Steenbras groundwater extracted
HELDERBERG – The first groundwater supply project of the Table Mountain Group (TMG) Aquifer at the Steenbras Dam is now operational.
From the first phase of the project, an additional 30 million litres of water daily will be contributed to the City of Cape Town’s water system once the project is fully completed. The project was launched by mayor Dan Plato and Xanthea Limberg, Mayoral Committee member for Warer and Waste, last Wednesday (5 August).
The milestone achievement in the implementation of the Cape Town Water Strategy addresses water supply security and other aspects of our shared water future as groundwater is a key part of the City’s new water supply programme, in a bid to diversify the mix of water sources available.
Council initiated drilling operations at Steenbras during the drought crisis and the TMG Aquifer is now producing its first yield of groundwater at the Steenbras Wellfield. It is believed to be the largest in the world, with drilling reaching a depth of 710 m below ground.
“The launch of the first groundwater from the TMG Aquifer is very exciting because this is testament to the City’s commitment to contributing to our long-term water security,” explained Plato. “This milestone needs to be celebrated as it is a step closer to seeing our water strategy become a reality. The TMG Aquifer is one of the projects listed in the strategy, which was launched in February.”
The strategy aims to make Cape Town more resilient to drought and other climate shocks, and takes into account the relationships among water, people, the economy and the environment, he added.
The TMG Aquifer is a geological formation that extends from Nieuwoudtville to Cape Agulhas and Port Elizabeth. It is identified as a significant source of groundwater storage in the Western Cape. There are currently eight completed production boreholes, yielding almost 20 million litres per day.
Drilling of a further four is underway, which will eventually increase the yield to 30 million litres per day.
“To put this into context, 30 million litres per day is the equivalent of a daily water supply for around 200 000 people at current consumption levels of 125 litres of water per person, per day,” Limberg related.
“Alternatively, this would represent 16 days’ worth of water for the whole city, for every year of operation. Although there isn’t currently an urgent threat to our immediate water security – provided current restrictions are adhered to – we are still encouraging residents not to forget the very valuable lessons learnt about the finite nature of water, our most precious resource.”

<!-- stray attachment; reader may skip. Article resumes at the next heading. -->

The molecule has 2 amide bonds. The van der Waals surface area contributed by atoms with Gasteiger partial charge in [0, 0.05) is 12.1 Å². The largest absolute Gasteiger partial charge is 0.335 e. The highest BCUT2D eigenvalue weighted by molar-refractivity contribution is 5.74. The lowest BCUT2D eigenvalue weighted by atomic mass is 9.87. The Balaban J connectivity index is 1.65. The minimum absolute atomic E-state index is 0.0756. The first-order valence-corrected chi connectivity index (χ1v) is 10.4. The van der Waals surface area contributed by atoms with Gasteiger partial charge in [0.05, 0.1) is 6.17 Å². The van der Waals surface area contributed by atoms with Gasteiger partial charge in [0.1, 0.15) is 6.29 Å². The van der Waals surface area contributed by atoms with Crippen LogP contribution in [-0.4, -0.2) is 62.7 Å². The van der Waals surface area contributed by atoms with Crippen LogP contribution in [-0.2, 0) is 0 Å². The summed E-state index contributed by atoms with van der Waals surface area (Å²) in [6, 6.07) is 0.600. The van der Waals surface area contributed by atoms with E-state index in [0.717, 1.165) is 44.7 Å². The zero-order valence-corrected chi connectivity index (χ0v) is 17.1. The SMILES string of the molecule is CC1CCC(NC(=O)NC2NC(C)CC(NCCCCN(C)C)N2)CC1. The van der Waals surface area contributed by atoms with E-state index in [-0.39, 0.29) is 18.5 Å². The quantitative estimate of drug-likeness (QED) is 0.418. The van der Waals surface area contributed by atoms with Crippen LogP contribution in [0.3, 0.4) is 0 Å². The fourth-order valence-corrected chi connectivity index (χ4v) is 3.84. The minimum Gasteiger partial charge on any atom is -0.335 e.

The Steenbras Wellfield was chosen due to favourable hydrogeological conditions giving rise to a potentially high groundwater yield, Limberg explained, with the benefit of it being in close proximity to the Steenbras Dam. “This is ideal as the groundwater can be pumped directly into the dam and treated at the Faure water treatment works to drinking-water standard.”
A key highlight in this project is the environmental mitigation and controls administered to ensure the protection of the Steenbras Nature Reserve, which falls within the Kogelberg Biosphere Reserve.
These measures include the search and rescue of protected vegetation, top soil management, re-using on-site material to prevent changes to ground conditions, matching historical groundwater and surface water movement across trenches, installing power lines underground to allow for veld fire preventative management and reducing the visual impact of pylons, spanning pipelines across rivers instead of trenching through them as well as rehabilitating disturbed areas after construction.
Due to the environmental sensitivity of the area and the risk of damage by natural fire cycles in fynbos, medium-voltage power cables and fiberoptic cables were buried in the same trenches as the pipelines.
The fiberoptic cable network feeds all data from the respective bore-holes to a centralised Supervisory Control and Data Acquisition point (Scada), which allows the wellfield to be controlled and operated through an automated system.
“Invasive alien vegetation is being removed from the reserve’s catchment area, in an effort to maximise the rainwater surface run-off yield into the dam,” Limberg related. “Pine and bluegum trees are being systematically removed and the land is carefully rehabilitated with indigenous vegetation.
Alien vegetation clearance and other short-term projects, are also providing local work opportunities through the Expanded Public Works Programme.”
The national departments of Human Settlements and Water and Sanitation is the custodian of groundwater in SA, and has issued the City with a water-use licence to extract water and construct infrastructure for the project. Total licensed volume for Phase 1 of the project is 33 million litres per day, with an additional 15 million expected from the Nuweberg Wellfield, now in exploratory drilling phase. So the Steenbras Wellfield forms part of the Western Cape Water Supply System, and was established in collaboration with the national Department of
Water and Sanitation.